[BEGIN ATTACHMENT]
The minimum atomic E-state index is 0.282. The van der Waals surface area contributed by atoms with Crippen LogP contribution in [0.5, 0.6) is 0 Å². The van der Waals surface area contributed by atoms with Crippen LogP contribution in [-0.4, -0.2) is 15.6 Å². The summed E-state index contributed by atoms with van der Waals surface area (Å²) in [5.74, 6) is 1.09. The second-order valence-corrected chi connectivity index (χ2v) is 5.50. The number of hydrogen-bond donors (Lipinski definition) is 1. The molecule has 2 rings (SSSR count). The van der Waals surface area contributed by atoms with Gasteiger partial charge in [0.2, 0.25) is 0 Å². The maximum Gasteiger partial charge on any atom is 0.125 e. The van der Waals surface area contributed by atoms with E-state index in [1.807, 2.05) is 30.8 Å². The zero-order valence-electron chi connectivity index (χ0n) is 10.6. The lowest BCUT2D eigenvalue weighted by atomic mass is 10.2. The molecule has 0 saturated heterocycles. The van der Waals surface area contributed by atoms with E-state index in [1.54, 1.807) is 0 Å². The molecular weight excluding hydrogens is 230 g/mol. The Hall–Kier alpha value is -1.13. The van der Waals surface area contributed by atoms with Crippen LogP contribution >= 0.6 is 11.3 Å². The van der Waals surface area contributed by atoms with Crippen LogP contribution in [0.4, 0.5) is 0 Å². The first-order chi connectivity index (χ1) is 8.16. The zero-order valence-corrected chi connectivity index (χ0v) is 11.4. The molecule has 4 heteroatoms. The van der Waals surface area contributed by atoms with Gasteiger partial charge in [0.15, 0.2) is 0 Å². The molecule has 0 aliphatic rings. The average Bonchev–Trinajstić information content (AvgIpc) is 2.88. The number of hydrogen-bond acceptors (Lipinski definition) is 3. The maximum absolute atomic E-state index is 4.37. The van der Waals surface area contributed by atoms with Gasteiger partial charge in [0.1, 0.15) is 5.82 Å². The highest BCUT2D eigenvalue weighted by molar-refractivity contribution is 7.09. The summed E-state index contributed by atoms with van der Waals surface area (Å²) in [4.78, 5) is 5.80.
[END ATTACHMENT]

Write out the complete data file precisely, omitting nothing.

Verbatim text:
The minimum atomic E-state index is 0.282. The van der Waals surface area contributed by atoms with Crippen LogP contribution in [0.5, 0.6) is 0 Å². The van der Waals surface area contributed by atoms with Crippen LogP contribution in [-0.4, -0.2) is 15.6 Å². The summed E-state index contributed by atoms with van der Waals surface area (Å²) in [5.74, 6) is 1.09. The second-order valence-corrected chi connectivity index (χ2v) is 5.50. The number of hydrogen-bond donors (Lipinski definition) is 1. The molecule has 2 rings (SSSR count). The van der Waals surface area contributed by atoms with Gasteiger partial charge in [0.2, 0.25) is 0 Å². The maximum Gasteiger partial charge on any atom is 0.125 e. The van der Waals surface area contributed by atoms with E-state index in [1.807, 2.05) is 30.8 Å². The zero-order valence-electron chi connectivity index (χ0n) is 10.6. The lowest BCUT2D eigenvalue weighted by atomic mass is 10.2. The molecule has 0 saturated heterocycles. The van der Waals surface area contributed by atoms with E-state index in [1.54, 1.807) is 0 Å². The molecular weight excluding hydrogens is 230 g/mol. The Hall–Kier alpha value is -1.13. The van der Waals surface area contributed by atoms with Crippen LogP contribution >= 0.6 is 11.3 Å². The van der Waals surface area contributed by atoms with Crippen LogP contribution in [0.4, 0.5) is 0 Å². The first-order chi connectivity index (χ1) is 8.16. The zero-order valence-corrected chi connectivity index (χ0v) is 11.4. The molecule has 4 heteroatoms. The van der Waals surface area contributed by atoms with Gasteiger partial charge in [0.15, 0.2) is 0 Å². The molecule has 0 aliphatic rings. The average Bonchev–Trinajstić information content (AvgIpc) is 2.88. The number of hydrogen-bond acceptors (Lipinski definition) is 3. The maximum absolute atomic E-state index is 4.37. The van der Waals surface area contributed by atoms with Gasteiger partial charge in [0.1, 0.15) is 5.82 Å². The highest BCUT2D eigenvalue weighted by molar-refractivity contribution is 7.09. The summed E-state index contributed by atoms with van der Waals surface area (Å²) in [4.78, 5) is 5.80.